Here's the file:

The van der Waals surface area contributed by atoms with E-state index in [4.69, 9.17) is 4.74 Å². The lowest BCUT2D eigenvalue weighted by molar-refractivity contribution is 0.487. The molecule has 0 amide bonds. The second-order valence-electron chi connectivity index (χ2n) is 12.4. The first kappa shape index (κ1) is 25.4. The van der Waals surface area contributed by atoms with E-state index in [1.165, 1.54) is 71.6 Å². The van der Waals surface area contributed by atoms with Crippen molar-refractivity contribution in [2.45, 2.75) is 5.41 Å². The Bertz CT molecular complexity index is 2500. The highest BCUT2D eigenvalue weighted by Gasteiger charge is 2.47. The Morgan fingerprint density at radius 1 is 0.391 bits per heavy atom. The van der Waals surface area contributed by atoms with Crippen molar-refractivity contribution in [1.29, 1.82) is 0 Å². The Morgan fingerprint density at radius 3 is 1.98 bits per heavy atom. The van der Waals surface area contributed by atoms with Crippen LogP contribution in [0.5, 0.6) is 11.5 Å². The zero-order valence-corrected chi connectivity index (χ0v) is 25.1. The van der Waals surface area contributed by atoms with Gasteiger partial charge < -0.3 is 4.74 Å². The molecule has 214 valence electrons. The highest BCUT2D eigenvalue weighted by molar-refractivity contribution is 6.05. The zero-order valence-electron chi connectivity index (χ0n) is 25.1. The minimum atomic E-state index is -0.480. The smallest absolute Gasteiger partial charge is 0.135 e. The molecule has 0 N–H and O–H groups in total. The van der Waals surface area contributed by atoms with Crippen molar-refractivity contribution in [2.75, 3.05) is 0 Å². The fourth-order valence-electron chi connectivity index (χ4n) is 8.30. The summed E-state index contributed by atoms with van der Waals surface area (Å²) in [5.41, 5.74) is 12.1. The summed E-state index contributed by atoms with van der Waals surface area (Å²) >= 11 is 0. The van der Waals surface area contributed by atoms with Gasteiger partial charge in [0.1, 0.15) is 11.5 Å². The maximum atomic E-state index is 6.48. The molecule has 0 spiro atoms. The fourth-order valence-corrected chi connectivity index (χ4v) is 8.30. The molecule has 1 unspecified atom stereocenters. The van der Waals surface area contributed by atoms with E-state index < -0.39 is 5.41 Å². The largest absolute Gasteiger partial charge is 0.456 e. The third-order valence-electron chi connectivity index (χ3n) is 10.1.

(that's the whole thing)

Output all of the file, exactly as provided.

The van der Waals surface area contributed by atoms with E-state index in [4.69, 9.17) is 4.74 Å². The lowest BCUT2D eigenvalue weighted by molar-refractivity contribution is 0.487. The molecule has 0 amide bonds. The second-order valence-electron chi connectivity index (χ2n) is 12.4. The first kappa shape index (κ1) is 25.4. The van der Waals surface area contributed by atoms with E-state index in [1.165, 1.54) is 71.6 Å². The van der Waals surface area contributed by atoms with Crippen molar-refractivity contribution in [2.45, 2.75) is 5.41 Å². The Bertz CT molecular complexity index is 2500. The highest BCUT2D eigenvalue weighted by Gasteiger charge is 2.47. The Morgan fingerprint density at radius 1 is 0.391 bits per heavy atom. The van der Waals surface area contributed by atoms with Crippen molar-refractivity contribution in [1.29, 1.82) is 0 Å². The Morgan fingerprint density at radius 3 is 1.98 bits per heavy atom. The van der Waals surface area contributed by atoms with Crippen LogP contribution in [0.5, 0.6) is 11.5 Å². The zero-order valence-corrected chi connectivity index (χ0v) is 25.1. The van der Waals surface area contributed by atoms with Gasteiger partial charge < -0.3 is 4.74 Å². The molecule has 214 valence electrons. The highest BCUT2D eigenvalue weighted by molar-refractivity contribution is 6.05. The zero-order valence-electron chi connectivity index (χ0n) is 25.1. The minimum atomic E-state index is -0.480. The smallest absolute Gasteiger partial charge is 0.135 e. The molecule has 0 N–H and O–H groups in total. The van der Waals surface area contributed by atoms with Crippen molar-refractivity contribution in [2.75, 3.05) is 0 Å². The fourth-order valence-electron chi connectivity index (χ4n) is 8.30. The summed E-state index contributed by atoms with van der Waals surface area (Å²) in [5.41, 5.74) is 12.1. The summed E-state index contributed by atoms with van der Waals surface area (Å²) >= 11 is 0. The van der Waals surface area contributed by atoms with Gasteiger partial charge in [0.1, 0.15) is 11.5 Å². The maximum atomic E-state index is 6.48. The molecule has 0 spiro atoms. The fourth-order valence-corrected chi connectivity index (χ4v) is 8.30. The molecule has 1 unspecified atom stereocenters. The van der Waals surface area contributed by atoms with E-state index < -0.39 is 5.41 Å². The largest absolute Gasteiger partial charge is 0.456 e. The third-order valence-electron chi connectivity index (χ3n) is 10.1.